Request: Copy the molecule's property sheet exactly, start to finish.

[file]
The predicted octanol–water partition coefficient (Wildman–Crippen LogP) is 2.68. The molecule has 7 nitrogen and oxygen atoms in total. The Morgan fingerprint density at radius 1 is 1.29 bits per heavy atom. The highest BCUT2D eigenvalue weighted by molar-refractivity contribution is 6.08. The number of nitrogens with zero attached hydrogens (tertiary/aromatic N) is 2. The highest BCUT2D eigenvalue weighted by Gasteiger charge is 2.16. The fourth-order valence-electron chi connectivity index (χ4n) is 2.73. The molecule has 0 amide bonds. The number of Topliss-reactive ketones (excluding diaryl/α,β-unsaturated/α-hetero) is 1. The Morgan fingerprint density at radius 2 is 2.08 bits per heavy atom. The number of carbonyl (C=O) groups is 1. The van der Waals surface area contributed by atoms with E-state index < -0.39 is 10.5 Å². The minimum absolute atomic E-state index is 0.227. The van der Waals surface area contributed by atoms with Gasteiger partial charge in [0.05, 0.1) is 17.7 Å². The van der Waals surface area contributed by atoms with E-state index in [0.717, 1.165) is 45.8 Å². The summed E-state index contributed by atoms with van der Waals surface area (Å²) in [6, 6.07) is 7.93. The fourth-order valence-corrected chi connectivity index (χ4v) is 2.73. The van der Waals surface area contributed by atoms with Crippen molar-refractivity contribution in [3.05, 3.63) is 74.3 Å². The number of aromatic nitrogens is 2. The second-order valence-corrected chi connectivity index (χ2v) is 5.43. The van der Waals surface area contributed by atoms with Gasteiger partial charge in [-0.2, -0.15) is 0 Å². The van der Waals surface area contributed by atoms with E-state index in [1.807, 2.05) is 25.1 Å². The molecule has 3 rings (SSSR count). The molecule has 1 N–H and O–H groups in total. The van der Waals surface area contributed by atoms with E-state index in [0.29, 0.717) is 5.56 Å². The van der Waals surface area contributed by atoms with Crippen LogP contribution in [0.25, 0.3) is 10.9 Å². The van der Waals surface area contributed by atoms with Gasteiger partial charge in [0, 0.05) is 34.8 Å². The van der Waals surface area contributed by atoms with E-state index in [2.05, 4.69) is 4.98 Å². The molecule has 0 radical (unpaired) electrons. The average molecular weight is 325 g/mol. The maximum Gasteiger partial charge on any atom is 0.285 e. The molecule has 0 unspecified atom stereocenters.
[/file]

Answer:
The predicted octanol–water partition coefficient (Wildman–Crippen LogP) is 2.68. The molecule has 7 nitrogen and oxygen atoms in total. The Morgan fingerprint density at radius 1 is 1.29 bits per heavy atom. The highest BCUT2D eigenvalue weighted by molar-refractivity contribution is 6.08. The number of nitrogens with zero attached hydrogens (tertiary/aromatic N) is 2. The highest BCUT2D eigenvalue weighted by Gasteiger charge is 2.16. The fourth-order valence-electron chi connectivity index (χ4n) is 2.73. The molecule has 0 amide bonds. The number of Topliss-reactive ketones (excluding diaryl/α,β-unsaturated/α-hetero) is 1. The Morgan fingerprint density at radius 2 is 2.08 bits per heavy atom. The number of carbonyl (C=O) groups is 1. The van der Waals surface area contributed by atoms with E-state index < -0.39 is 10.5 Å². The minimum absolute atomic E-state index is 0.227. The van der Waals surface area contributed by atoms with Gasteiger partial charge in [0.05, 0.1) is 17.7 Å². The van der Waals surface area contributed by atoms with E-state index in [0.717, 1.165) is 45.8 Å². The summed E-state index contributed by atoms with van der Waals surface area (Å²) in [6, 6.07) is 7.93. The fourth-order valence-corrected chi connectivity index (χ4v) is 2.73. The van der Waals surface area contributed by atoms with Crippen molar-refractivity contribution in [3.05, 3.63) is 74.3 Å². The number of aromatic nitrogens is 2. The second-order valence-corrected chi connectivity index (χ2v) is 5.43. The van der Waals surface area contributed by atoms with Gasteiger partial charge in [-0.2, -0.15) is 0 Å². The van der Waals surface area contributed by atoms with E-state index in [1.807, 2.05) is 25.1 Å². The molecule has 3 rings (SSSR count). The molecule has 1 N–H and O–H groups in total. The van der Waals surface area contributed by atoms with E-state index in [0.29, 0.717) is 5.56 Å². The van der Waals surface area contributed by atoms with Crippen LogP contribution in [0.25, 0.3) is 10.9 Å². The van der Waals surface area contributed by atoms with Gasteiger partial charge in [0, 0.05) is 34.8 Å². The van der Waals surface area contributed by atoms with E-state index in [2.05, 4.69) is 4.98 Å². The molecule has 0 radical (unpaired) electrons. The average molecular weight is 325 g/mol. The maximum Gasteiger partial charge on any atom is 0.285 e. The molecule has 0 unspecified atom stereocenters.